Biodynamic Serendipity

Posted by: samy September 28, 2011 No Comments

by Erin

Have you ever had those moments, when you think about a song you haven’t heard in years and then it comes on the radio? Or a long lost friend you are about to call is on the other end when you pick up the phone to dial their number?

I’ve recently had one of those serendipitous experiences, but fittingly, mine was more in the wine realm (before drinking it, FYI).

I took in a trade seminar this week from Wines of Chile; titled The Natural Choice, it appropriately focused on the organic and biodynamic grape growing practices of the South American country.

A panel of seven winery reps talked of their employment of natural farming (some a little, some full-blown certified). And even though they promoted Chiles’ vineyards’ proximity to the Pacific Ocean & Andes Mountains as a prime spot for natural grape growing, becoming certified is a lengthy, all-consuming and enormously expensive pursuit that can take years to achieve, for what critics dismiss as a new fad of hocus-pocus witchcraft winemaking for hippies.

I can understand opponents’ doubt. While I’d put myself in the biodynamic believer camp (no one seems to question the gravitational pull of the tides), a lot of the practices being preached are a little weird – like burying cow dung in a bovine’s horn under the vineyard and the planting, cultivating and harvesting of vines according to the cycles of the moon, stars and sun.

But while that may seem a laughable, nouveau-bohemian way of getting back to the earth, to all the nay-sayers, may I humbly submit a conversation Courtney and I had last week with a friend of ours.

Hailing from Portugal, this man started telling Courtney and I about how he likes to make his own wine, but he can only uncork it during certain phases of the moon, otherwise it spoils too quickly if he doesn’t consume the whole bottle.
Courtney and I exchanged glances and sat up a little straighter.

“Are you saying that you make biodynamic homemade wine?”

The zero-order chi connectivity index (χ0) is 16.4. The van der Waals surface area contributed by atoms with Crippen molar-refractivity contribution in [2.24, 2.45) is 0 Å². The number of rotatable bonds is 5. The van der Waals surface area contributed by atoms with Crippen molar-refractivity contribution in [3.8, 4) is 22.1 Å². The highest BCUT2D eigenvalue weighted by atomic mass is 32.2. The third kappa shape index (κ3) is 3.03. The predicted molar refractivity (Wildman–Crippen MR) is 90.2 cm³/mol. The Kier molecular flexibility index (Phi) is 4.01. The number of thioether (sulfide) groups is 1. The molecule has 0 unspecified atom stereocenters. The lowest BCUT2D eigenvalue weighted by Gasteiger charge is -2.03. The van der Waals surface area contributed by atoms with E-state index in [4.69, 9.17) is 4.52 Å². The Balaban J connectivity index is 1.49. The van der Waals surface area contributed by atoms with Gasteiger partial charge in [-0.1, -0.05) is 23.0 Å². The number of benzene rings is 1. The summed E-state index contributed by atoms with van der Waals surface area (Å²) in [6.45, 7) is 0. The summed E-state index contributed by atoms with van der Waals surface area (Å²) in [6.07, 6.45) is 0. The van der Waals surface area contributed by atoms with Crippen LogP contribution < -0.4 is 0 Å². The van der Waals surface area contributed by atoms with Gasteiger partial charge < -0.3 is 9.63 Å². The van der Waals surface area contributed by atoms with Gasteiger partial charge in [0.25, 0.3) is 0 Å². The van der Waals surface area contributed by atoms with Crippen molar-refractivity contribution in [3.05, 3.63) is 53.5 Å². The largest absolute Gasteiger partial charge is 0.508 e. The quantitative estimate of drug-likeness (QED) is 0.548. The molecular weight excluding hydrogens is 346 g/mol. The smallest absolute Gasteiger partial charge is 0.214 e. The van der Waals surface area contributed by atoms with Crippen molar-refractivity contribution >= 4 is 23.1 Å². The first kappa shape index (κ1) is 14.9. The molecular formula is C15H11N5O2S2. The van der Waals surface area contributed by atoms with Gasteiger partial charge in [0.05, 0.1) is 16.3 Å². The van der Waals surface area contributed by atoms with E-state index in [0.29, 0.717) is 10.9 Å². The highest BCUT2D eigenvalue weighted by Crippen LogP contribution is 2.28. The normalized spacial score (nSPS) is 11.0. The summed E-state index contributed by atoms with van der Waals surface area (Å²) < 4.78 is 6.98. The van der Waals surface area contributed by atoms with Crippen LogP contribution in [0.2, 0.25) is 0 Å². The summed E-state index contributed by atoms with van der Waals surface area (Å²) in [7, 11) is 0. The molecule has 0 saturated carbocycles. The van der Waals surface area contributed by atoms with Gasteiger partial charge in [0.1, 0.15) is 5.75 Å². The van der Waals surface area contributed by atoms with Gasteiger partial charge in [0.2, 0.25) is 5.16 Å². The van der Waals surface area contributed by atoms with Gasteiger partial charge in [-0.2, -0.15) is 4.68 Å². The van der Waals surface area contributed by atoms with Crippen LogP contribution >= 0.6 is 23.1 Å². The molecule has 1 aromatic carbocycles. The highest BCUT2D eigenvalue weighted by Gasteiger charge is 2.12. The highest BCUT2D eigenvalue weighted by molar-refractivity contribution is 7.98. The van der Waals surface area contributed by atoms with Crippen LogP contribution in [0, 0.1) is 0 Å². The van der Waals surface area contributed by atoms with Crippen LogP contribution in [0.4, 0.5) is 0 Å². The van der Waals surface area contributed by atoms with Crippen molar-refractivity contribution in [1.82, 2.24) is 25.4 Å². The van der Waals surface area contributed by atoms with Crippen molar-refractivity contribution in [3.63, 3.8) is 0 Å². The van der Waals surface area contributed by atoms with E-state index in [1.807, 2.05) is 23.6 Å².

“Nah,” he replied, “I just know I can’t open up bottles, or even begin to make wine during certain phases of the moon – otherwise the whole thing goes bad too fast and it’s a waste of money.”

His mandate to live biodynamically is less about communing with nature, and more a reflection of his old-school European sensibilities. Growing up in poor, rural Portugal, his family used the extra eggs their chickens laid to trade with neighbours for other essential goods. He didn’t have electricity or running water, and they went to the docks take the battered sardine scraps that fishermen gave away for free.

Needless to say, this is a man who has a firm grasp on fiscal responsibility. His ability to stretch a dollar — even now that he earns a good living in modern-day Toronto — is marvellous; and just like he only opens his 5-gallon wine jugs during certain cycles of the moon, he won’t begin fermenting grapes, nor plant tomatoes — or even get a haircut — when the moon isn’t in the right phase.

And while I can see how certain biodynamic rituals may seem far fetched, or even flat out ridiculous, judging by the wines I tasted at the Wines of Chile seminar, I’m buying it: moon, sun and stars.

These wines are currently available in Vintages.

Arboleda Sauvignon Blanc 2010
Aconcagua Valley, Chile
This wine is not certified organic, but the winery rep tells me the vineyard practices organic farming. Still, this wine is a fabulous expression of sauv blanc, fresh cut grass and herbacious flavours are kept well in check while tropical fruits, lychee and clementine take centre stage. 2% of this wine is aged in old barrels for a softer mouthfeel.

Emiliana “Coyam” 2008
Colchagua Valley, Chile
$29.95 (Vintages Online Exclusives)
This is a red blend dominated by shiraz, but with hefty portions of carmenere & merlot. Deep purple, this is text book Chile: steak spice, ripe blackberry, mincemeat and uplifting rosemary give way to mushroom and toffee notes. Big, meaty and savoury, this wine needs a big ribeye to stand up to it.

Montes “Alpha” 2009
Colchagua Valley, Chile
Tthe really great thing about Chile, is it’s a country that you can always go for real value. And eco-friendly Montes, is no different. For less than $20, Alpha offers black pepper spice, tamarind/chutney and ripe blackfruit. Almost like a “Purple Angel” light (the winery’s flagship wine that sells for $50), this cabernet sauvignon dominated red blend is juicy and fresh — sophisticated enough for filet mignon and easy going enough for burgers.

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